The concept of 'quantum critical point', the zero temperature point of a line of 2nd order phase transitions, is rather modern: It is nowadays strongly investigated mainly in connection with unconventional superconductivity. Recent experimental and theoretical works have shown that some metals show competing ferro- and antiferromagnetic order at very low temperature. This allows for the possibility of multiple critical points and thus, at T=0, for quantum tricritical points.[more]
Today’s world, rapidly changing because of “big data”, is encapsulated in trillions of tiny magnetic objects – magnetic bits – each of which stores one bit of data in magnetic disk drives. A group of scientists from the Max Planck Institutes in Halle and Dresden have discovered a new kind of magnetic nano-object in a novel material that could serve as a magnetic bit with cloaking properties to make a magnetic disk drive with no moving parts – a Racetrack Memory – a reality in the near future.
The National Natural Science Foundation of China honors Dr. Enke Liu, a Humboldt research fellow of the Alexander von Humboldt Foundation, with the 2017 National Science Fund for Excellent Young Scholars for his great contribution to magnetic phase transitions. This scholarship serves as a substantial bolster to the young talents in China.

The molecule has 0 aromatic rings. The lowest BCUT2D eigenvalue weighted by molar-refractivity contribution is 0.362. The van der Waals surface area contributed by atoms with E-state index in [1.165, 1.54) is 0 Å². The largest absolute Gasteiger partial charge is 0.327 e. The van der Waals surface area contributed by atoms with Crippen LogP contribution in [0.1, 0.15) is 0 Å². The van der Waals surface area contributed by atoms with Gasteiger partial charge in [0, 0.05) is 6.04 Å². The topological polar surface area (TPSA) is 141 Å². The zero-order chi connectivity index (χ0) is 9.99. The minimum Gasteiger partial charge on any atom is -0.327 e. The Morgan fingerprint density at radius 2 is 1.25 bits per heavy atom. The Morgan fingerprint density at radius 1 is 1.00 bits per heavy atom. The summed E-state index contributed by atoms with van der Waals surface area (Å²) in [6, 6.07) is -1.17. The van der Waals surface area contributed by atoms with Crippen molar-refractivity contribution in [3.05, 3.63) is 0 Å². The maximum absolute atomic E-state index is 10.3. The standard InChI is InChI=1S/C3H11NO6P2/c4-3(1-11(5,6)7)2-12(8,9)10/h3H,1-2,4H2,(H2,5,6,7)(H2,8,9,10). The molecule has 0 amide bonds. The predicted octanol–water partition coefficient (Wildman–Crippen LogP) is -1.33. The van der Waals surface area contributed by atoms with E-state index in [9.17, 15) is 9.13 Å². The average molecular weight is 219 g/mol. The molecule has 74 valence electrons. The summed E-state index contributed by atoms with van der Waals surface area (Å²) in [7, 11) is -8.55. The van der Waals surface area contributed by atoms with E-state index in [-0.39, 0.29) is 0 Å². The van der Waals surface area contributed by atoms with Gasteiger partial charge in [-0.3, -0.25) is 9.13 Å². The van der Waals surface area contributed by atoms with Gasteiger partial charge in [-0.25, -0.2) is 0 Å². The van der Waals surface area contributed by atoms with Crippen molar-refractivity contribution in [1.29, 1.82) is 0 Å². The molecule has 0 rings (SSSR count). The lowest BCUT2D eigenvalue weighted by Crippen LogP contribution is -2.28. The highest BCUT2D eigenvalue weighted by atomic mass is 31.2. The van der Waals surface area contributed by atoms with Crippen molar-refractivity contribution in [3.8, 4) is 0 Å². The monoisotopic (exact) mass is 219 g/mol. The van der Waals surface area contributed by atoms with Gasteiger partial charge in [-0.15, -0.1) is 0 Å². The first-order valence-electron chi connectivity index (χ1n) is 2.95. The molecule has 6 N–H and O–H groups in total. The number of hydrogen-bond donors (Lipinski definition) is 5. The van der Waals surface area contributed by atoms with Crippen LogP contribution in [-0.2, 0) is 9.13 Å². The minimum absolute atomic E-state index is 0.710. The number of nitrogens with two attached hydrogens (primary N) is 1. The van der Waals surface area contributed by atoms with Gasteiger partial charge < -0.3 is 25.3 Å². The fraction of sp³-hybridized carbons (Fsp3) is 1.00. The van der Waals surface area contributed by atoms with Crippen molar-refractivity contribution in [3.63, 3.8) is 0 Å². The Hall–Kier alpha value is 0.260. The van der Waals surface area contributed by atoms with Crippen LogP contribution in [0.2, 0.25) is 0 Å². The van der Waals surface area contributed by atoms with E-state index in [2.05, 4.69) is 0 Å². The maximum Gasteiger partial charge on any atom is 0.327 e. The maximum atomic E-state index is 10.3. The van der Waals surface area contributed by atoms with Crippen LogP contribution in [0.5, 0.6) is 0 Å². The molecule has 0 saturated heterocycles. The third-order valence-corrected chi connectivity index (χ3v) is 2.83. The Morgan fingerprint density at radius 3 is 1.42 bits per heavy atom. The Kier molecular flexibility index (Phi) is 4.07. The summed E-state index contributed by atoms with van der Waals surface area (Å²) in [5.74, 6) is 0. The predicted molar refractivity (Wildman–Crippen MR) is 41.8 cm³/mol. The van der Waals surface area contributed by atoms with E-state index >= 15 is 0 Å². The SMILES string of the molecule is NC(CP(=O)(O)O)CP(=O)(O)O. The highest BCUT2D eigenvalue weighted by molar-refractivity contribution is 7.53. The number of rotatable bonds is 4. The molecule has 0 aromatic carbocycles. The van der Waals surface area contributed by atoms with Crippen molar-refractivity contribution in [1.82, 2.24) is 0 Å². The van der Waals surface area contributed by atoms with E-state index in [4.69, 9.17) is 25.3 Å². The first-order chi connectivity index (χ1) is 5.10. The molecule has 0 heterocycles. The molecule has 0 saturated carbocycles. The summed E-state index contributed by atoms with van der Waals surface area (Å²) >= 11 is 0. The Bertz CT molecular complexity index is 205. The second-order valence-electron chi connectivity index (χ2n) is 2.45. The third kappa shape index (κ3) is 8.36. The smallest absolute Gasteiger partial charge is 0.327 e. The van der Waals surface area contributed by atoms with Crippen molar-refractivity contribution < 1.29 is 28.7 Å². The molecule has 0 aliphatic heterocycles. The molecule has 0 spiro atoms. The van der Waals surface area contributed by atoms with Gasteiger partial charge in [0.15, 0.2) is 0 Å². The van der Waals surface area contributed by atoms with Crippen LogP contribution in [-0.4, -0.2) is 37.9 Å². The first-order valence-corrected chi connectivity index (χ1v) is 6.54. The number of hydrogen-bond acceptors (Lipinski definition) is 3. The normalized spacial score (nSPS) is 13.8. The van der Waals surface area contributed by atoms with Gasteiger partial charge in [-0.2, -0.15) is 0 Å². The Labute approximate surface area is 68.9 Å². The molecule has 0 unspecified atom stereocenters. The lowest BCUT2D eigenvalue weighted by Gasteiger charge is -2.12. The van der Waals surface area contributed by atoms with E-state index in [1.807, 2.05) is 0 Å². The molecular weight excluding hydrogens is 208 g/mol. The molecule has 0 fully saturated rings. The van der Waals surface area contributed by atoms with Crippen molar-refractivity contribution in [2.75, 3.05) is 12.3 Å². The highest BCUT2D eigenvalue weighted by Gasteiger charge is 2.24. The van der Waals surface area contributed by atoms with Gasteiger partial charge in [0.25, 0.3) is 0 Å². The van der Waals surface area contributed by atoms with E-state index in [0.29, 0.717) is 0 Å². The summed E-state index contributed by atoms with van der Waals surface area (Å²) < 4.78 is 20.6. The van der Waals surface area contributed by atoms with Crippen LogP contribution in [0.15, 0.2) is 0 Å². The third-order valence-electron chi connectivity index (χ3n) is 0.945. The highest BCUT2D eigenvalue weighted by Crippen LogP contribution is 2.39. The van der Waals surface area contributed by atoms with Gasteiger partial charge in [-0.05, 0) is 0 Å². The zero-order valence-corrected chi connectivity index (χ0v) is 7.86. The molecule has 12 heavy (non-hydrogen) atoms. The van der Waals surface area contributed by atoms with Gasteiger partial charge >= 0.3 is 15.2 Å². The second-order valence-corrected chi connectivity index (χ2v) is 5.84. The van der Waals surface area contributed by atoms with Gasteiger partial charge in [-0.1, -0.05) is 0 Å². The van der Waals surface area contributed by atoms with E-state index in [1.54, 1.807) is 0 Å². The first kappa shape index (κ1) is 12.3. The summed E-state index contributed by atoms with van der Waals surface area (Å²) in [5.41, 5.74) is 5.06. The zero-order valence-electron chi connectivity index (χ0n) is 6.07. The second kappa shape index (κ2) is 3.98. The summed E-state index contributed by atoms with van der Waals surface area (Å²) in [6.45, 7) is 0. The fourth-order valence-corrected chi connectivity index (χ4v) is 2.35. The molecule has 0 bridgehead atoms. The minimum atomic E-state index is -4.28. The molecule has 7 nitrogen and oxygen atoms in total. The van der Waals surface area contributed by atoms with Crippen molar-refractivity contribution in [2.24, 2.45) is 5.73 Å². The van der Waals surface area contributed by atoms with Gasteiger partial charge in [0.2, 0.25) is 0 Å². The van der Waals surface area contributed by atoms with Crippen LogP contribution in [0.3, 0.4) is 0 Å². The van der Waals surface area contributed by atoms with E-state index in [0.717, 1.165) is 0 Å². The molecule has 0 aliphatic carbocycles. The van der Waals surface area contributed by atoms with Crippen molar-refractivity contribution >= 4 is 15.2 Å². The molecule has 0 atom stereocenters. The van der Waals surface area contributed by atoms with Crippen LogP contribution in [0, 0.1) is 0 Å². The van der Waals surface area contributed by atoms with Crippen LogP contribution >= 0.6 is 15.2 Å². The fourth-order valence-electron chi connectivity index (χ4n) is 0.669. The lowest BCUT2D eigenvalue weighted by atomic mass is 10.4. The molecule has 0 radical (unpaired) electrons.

The group “Micro Structured Quantum Matters” at MPI-CPfS develops microscopic electric conducting paths made of quantum materials to understand their physical properties and to test possible applications in new types of electronics. In cooperation with US scientists, they succeeded in showing a rare state in microchips in which electrons move together. That state is called “electronic nematicity”. It occurs in high magnetic fields in a layered metal made of cerium, rhodium and indium, called CeRhIn5. In an article published in the journal “Nature”, the scientists point to a new approach of understanding the link between electronic nematicity and superconductivity. Electrons move together in the superconductivity as well and links between the two phenomena were assumed for a long time.
Researchers find path to discovering new topological materials, holding promise for technological applications.
An international team of researchers has found a way to determine whether a crystal is a topological insulator — and to predict crystal structures and chemical compositions in which new ones can arise. The results, published July 20 in the journal Nature, show that topological insulators are much more common in nature than currently believed.
Scientists from the Max Planck Institute for chemical Physics of solids in Dresden discovered a system where a charge order can be continuously tuned to T = 0 by chemical substitution. Surprisingly, they observed a strong enhancement of superconductivity just at the quantum critical point where the charge order disappears. This opens a new window for studying the relation between superconductivity and critical fluctuations at quantum critical points.